In the beginning of the story, we see Macbeth as a brave, Scottish soldier who is valiant in battle. He is the thane of Glamis, an honorable, noble position. He reveals a more ambitious side as the prophecies of his future are told to him by the three witches. The witches claim he will become the thane of Cawdor and eventually the King of Scotland. When he sees one of the prophecies come true as he is named the thane of Cawdor, he becomes thirsty for more. The prophecies fuel his ambition and he begins to plot to make them come true. He debates whether to kill Duncan, the King and his trusted ally. He is conflicted as we see in Act 1, Scene 7 where he points out the King’s good qualities and the sense of loyalty he feels towards him. He is also nagged with self-doubt and fear of retribution if he were to kill the King. However, it is his ambition that gets the upper hand despite the fact he doesn't see that as enough justification for killing the King. His wife, Lady Macbeth convinces him to kill the King. She pushes him to do it as she accuses him of being a coward if he doesn't kill Duncan. Wanting to avoid showing cowardice, he kills Duncan. He is remorseful after murdering Duncan and we see Macbeth with fear of his deed as he says “Will the ocean even wash the blood off my hands.” However, Macbeth’s ambition and self-preservation prevail as he kills the King’s guards the next day acting as though he was enraged that they killed the King. He feels he must continue down the violent, murderous path to cover-up his previous misdeed. Guilt-ridden, insecure and driven by ambition, Macbeth continues his murderous ways to secure his position on the throne. This is because of the prophecies he heard from the evil witches. They claimed Banquo’s heirs would have the throne. Couple this with the fact that Macbeth realized Banquo could blame him for Duncan’s death; and Macbeth hires men to kill Banquo and his son to eliminate the threat. He shows fear when confronted by Banquo’s ghost and revisits the witches. They warn him to beware of Macduff, who had fled to England. This further fuels his insecurities and he orders Macduff’s family killed. He continued to choose violence and murder as the solution to his problems. As things fall apart for him at the end of the play with the English army and a revenge seeking Macduff at his gates, he can finally return to life as a fighter, and he acts as a kind of reckless soldier as his enemies surround him. Unlike many of Shakespeare’s other tragic heroes, Macbeth never seems to contemplate suicide: “Why should I play the Roman fool,” he asks, “and die / On mine own sword?” (5.10.1–2). Instead, he goes down fighting. Macduff killed and beheaded Macbeth. Macbeth is the true tragic hero as he fell from high to low, accepted his downfall and had a gruesome death.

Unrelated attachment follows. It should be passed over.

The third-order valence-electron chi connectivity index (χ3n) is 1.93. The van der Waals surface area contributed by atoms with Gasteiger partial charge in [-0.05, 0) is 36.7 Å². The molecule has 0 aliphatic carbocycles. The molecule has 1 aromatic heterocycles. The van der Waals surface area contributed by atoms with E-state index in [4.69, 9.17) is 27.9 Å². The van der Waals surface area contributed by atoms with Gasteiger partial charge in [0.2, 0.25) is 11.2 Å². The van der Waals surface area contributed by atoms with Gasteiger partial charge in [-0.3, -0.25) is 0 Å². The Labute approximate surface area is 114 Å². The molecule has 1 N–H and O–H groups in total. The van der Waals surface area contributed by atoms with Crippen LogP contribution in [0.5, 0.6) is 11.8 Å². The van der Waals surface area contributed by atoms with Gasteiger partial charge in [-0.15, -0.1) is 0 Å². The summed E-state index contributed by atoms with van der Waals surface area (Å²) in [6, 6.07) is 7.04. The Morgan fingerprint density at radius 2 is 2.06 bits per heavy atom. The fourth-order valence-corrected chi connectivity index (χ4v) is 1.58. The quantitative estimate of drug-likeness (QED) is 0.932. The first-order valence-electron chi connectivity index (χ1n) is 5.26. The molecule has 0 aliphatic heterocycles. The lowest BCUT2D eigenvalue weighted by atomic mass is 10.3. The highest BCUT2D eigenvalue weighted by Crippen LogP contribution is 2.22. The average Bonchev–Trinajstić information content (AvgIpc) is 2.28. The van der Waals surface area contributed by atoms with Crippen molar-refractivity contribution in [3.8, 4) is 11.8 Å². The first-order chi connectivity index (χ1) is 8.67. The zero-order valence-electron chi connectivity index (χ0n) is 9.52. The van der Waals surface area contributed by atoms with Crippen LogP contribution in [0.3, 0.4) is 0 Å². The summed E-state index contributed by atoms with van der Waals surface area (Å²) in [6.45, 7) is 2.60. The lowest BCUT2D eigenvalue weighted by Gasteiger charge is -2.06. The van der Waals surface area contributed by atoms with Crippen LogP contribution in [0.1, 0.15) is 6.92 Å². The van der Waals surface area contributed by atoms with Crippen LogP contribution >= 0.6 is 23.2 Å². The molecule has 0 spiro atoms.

Analysis by Brendan Blees